The following is a letter to U.S. Rep. Rick Larsen:
As a constituent of yours and an active member of Citizens of Ebey’s Reserve and the Sound Defense Alliance, I have reviewed your Nov. 21, 2018, letter to Navy Secretary Spencer addressing the Environmental Impact Statement (EIS) for the expanded Growler fleet at Naval Air Station Whidbey Island (NASWI).
I have been one of the primary researchers on some of the technical issues related to Growler impacts, and I feel compelled to share some information you may find relevant and useful. First, thank you for your recent letters to the secretary.
I concur that you, indeed, identified a major shortfall in the EIS for the expanded Growler fleet at Naval Air Station Whidbey Island, as presumably further evidenced in the congressional briefing you received.
The problem is the EIS’s use of the term “historical distribution” as it relates to flight carrier landing practice operations at Outlying Field Coupeville, and what it meant regarding FCLP numbers being “consistent with past levels of airfield operations.”
Both are so vague they can be used and construed in whatever way suits the user’s interest.
That is, what composes history or past levels, starting and ending when, and should history be the maximum ever flown or an average over what period? And how should the evolution of ever-louder aircraft and changing population demographics and distribution be reconciled to be “consistent with history?”
In the absence of credible answers, there are, however, several critical and potentially useful points for decision-makers to weigh in that regard.
1. For the past two decades, FCLPs at the Outlying Field have averaged 5,751 operations per year (range 2,548 to 9,668), and that, by default and intended or not, established a reasonable usage expectation based on those most-recent 20 years.
2. The 2005 Air Installation Compatible Use Zone (AICUZ) supported that expectation by establishing 6,100 operations at OLFC as the number that local governments should plan on going forward. It even stated that “the current locally adopted [land-use planning tools] should remain unchanged … [and that] [m]aintaining the current local noise contours and land development regulations are supportive of continued protection of life, safety, and welfare of the local citizens.” [Section 8.1.2]
Now, 20 years later, the Navy wants to take that back, obfuscate history and encroach on those who invested in and put down roots under the Navy’s misleading assurances that it was okay to do so.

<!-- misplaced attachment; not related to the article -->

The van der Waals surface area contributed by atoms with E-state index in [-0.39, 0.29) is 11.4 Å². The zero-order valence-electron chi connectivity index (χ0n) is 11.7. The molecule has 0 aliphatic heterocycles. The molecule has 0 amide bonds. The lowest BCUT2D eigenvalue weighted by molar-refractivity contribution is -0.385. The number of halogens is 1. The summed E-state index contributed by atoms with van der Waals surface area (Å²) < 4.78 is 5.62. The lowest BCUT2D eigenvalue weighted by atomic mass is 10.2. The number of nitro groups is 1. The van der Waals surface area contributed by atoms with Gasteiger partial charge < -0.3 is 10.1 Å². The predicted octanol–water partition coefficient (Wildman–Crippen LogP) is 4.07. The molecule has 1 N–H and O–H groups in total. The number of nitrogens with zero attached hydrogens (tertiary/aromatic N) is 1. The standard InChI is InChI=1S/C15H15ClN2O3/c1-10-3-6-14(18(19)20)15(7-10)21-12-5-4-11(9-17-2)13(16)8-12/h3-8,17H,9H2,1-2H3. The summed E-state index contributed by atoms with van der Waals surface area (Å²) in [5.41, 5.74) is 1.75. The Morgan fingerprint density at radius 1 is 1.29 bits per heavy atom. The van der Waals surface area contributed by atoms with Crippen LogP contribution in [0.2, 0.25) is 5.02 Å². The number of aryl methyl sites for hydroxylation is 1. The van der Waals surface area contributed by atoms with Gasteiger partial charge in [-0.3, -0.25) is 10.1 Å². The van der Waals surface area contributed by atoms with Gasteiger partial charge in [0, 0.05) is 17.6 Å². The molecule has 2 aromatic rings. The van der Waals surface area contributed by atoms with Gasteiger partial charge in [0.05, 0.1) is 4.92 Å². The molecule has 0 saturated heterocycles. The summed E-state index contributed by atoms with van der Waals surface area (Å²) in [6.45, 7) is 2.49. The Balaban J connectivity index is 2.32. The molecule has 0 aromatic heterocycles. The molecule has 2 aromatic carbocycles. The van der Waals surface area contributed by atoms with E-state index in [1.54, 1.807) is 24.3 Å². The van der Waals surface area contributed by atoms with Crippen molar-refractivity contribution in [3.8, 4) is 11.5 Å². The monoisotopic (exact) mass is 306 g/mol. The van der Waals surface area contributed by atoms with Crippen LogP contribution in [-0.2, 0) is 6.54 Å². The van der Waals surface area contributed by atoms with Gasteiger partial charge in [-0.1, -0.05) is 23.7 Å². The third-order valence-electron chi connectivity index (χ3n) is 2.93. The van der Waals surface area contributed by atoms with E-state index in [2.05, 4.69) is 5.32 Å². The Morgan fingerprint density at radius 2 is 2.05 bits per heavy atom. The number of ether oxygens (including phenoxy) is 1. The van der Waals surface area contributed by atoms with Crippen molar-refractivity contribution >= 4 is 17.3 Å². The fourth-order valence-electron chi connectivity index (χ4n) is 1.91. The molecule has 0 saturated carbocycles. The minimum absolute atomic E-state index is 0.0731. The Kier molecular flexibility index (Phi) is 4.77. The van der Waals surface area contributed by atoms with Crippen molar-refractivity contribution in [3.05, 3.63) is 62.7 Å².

That status quo expectation, coupled with nothing in the AICUZ informing anyone to expect anything else, let alone a fourfold increase, is far more relevant than the Navy’s hiding behind its undefined meanings of “history” and “consistency,” or its bogus claim of an “insignificant change” from its preferred interpretation of history.
Instead of that pointless debate, those two decades of usage and the 2005 AICUZ actually establish the status quo and 21st century expectation, rather than a manufactured, outdated Vietnam War Era obfuscation.
Even the FEIS recognizes the status quo with a euphemism, the “no-action alternative.”
Relatedly, the FEIS correctly explains, “The greater than 75 dB DNL noise contour is the area where there is the highest level of community annoyance associated with aircraft noise.
Therefore, these populations would be significantly impacted.” [page 4-30] It follows, the next greatest impact would be in the 70–75 dB contour. The two together form the highly toxic noise zone.
As extrapolated from the FEIS preferred option (Scenario A in Table 4.2-1), the population in the >75 DNL contour at OLFC increased from 583 to 1,374, a 2.36-fold increase over the most recent two decades of established usage, i.e., over the status quo no-action alternative.
At Ault Field, the population increased by just 139 from 3,581, or by only 0.04 percent. More dramatically, the population in the combined 70-75 DNL plus >75 DNL contour at OLFC increases from 583 to 1,524, or 261 percent. This is anything but consistent with the established 21st century usage or status quo, rather, it is a reversal.
I offer the above in the sincere hope that you can use it to help convince the Navy to reconsider their numbers and make better choices for all impacted – not just what works for them. If the Navy was all set to buy out 20,000 acres in the swamps of eastern North Carolina for an Oceana outlying field and if they can day-in/day-out practice in two military operation areas in Central Washington, then they can afford to construct a handy close-by outlying field in the abundant empty lands in central-western Washington.
Another option: They could move the Growler training squadrons, or end single-siting of Growlers at NAS Whidbey and begin dual-siting elsewhere to improve national air security challenges.
The DoD and Navy have many alternative options that could be met with support from a community that has done more than its fair share to support the base on Whidbey Island.
I look forward to your continued determination on our behalf to find a real and sustainable solution to this bizarre military maneuver in the face of the significant snowballing public resistance and animus.